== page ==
In this week’s edition of Art in a Minute, KAZoART will take you down the path of famous Abstract Expressionist, Mark Rothko. Known for his deeply philosophical approach to art, his style is one that changed over the years, growing more theoretical and infinitely darker. Let’s take a look at his life’s work and find out why he didn’t want people to think his art was beautiful.

Rothko-inspired work on KAZoART

Mark Rothko in his early years

Mark Rothko was…

…a Russian immigrant

Born Markus Yakovlevich Rothkowitz in 1903, Mark Rothko was born in what was part of the Russian Empire and what is now Latvia. His family was of Jewish descent and emigrated to America in 1913, settling in Portland, Oregon.

Though they were not wealthy, the entire Rothkowitz family was extremely well-read and highly articulate. By the age of seventeen, Rothko had already been granted a scholarship to Yale, learned four languages and become heavily involved in philosophical and political debate.

Mark Rothko, Street Scene, 1937. Image Courtesy of The National Gallery, Washington D.C.

…an ivy-league drop-out

At the end of his freshman year at Yale, his scholarship was not renewed. Unable to manage without it, Mark Rothko left Yale. Ironically enough, he was granted an honourary degree forty-six years later. In spite of this, honour, he did not look back on his time at the ivy league in a fond manner and disliked its stuffy nature.

After leaving Yale, Rothko then moved to New York to for a change of atmosphere. It was upon seeing design students sketching models that he decided to try his hand at art. He signed up for classes at the Parsons School of Design and became close to his professor, the Cubist artist, Max Weber.

Mark Rothko, Self Portait, 1936

It was here that Rothko learned that through the correct technique, art can be a vehicle for expressing emotion. His early work is almost unrecognisable when compared to his later work. He painted highly peculiar landscapes, still lifes and portraits. Receiving his first solo show in 1935, he became more popular among art enthusiasts from that point on. As his career developed, his style changed in major ways…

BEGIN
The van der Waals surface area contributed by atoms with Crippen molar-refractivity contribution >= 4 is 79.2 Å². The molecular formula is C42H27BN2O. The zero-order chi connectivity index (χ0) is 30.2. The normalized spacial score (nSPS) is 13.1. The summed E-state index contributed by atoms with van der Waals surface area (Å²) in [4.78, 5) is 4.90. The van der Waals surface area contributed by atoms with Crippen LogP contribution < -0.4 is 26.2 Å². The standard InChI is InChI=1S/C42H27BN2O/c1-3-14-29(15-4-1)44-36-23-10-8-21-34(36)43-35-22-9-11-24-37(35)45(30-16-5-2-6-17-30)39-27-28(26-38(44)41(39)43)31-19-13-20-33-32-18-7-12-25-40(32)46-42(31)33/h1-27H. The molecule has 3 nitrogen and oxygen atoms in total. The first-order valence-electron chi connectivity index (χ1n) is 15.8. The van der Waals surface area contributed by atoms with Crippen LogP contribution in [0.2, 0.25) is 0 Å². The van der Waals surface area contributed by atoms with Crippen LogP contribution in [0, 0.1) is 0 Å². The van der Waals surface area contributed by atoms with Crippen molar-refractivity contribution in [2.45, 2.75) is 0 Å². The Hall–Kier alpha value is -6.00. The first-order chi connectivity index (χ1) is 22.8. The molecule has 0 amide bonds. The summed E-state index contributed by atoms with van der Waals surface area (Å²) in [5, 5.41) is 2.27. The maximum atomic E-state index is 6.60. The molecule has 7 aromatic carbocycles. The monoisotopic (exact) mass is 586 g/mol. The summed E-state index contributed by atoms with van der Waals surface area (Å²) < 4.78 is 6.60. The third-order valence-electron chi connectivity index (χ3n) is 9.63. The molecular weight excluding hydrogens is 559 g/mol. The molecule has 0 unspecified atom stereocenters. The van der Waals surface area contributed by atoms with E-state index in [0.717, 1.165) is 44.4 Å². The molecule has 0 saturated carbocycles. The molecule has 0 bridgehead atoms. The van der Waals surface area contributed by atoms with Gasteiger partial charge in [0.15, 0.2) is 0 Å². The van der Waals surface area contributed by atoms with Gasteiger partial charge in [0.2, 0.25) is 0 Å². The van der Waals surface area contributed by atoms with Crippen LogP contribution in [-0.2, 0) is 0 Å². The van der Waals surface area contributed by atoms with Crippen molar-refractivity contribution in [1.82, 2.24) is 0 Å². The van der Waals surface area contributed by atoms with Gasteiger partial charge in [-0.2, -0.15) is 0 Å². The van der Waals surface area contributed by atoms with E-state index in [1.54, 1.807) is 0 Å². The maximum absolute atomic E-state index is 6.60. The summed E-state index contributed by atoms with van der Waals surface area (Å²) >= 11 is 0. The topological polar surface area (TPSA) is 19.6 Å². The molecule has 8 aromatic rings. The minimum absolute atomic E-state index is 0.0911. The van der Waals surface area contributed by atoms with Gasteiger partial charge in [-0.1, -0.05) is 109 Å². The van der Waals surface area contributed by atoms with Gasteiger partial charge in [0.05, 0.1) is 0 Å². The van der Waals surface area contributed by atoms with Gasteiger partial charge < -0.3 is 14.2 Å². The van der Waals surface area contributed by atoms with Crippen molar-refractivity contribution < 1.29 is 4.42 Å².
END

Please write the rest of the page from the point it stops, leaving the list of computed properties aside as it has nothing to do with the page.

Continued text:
…a tragic artist

Rothko was influenced by Nietzsche’s work, The Birth of Tragedy. Seeking inspiration in ancient Greek mythology, he latched on to the belief that tragedy was essential to the human experience. Eventually coming to the conclusion that titling his art could potentially skew the viewer’s ability to interpret it, he started referring to each canvas as “Untitled”.

Mark Rothko, The Sacrifice of Iphigenia, 1942. Collection of Christopher Rothko

Tired of his abstract figures, Rothko began painting blocks of colour, void of figures or any obvious symbolism. Dubbed “multiforms”, their lack of figurative substance leaves them open for interpretation.

One of Mark Rothko’s earliest “Multiform” paintings Magenta, Black, Green on Orange,1949

For over twenty years Rothko would continue to paint in this style. A study of his works from 1946-1970 will reveal an increasingly darker streak that crept into his world. Employing shades of black and grey, his last works are reflective of the turmoil taking place in his life.

After a messy divorce in 1969 and being diagnosed with heart issues, he refused to change his unhealthy lifestyle. In February 1970, his assistant found him on the kitchen floor with a slit in his wrist and sedatives in his system.

His legacy lives on, however, in the 836 paintings he completed during his lifetime. In 1998, they were recorded in a book entitled Mark Rothko: The Works on Canvas which celebrates the artist’s unique approach to his art.

Mark Rothko, The Rites of Lilith, 1945. Collection of Kate Rothko Prizel

Did you know?

Rothko would not sell his work to someone who wished to use it for an aesthetic purpose. When exhibiting his art, he would gauge a potential buyer’s reaction. If he sensed that they wanted to use it as an accessory or part of a preexisting interior decorative scheme, he wouldn’t part with it. He needed for people to be emotionally moved by his work and to not regard it with an “aesthetic consideration,” rather to see it as having its own life force.

What he said

“I realize that historically the function of painting large pictures is painting something very grandiose and pompous. The reason I paint them. I want to be very intimate and human. To paint a small picture is to place yourself outside your experience, to look upon an experience as a stereopticon view or with a reducing glass. However you paint the larger picture, you are in it. It isn’t something you command!”

Mark Rothko

His greatest works

Mark Rothko, Untitled, 1947. Image Courtesy of the Gemeentemuseum den Haag
Mark Rothko, Untitled, 1955.Image Courtesy of the Gemeentemuseum den Haag
Mark Rothko, Untitled (Yellow and Blue), 1954. Private Collection.
Mark Rothko, Untitled (Green Divided by Blue), 1968. Phoenix Art Museum
Mark Rothko, Untitled (Black on Grey) 1970. National Gallery, Washington, D.C.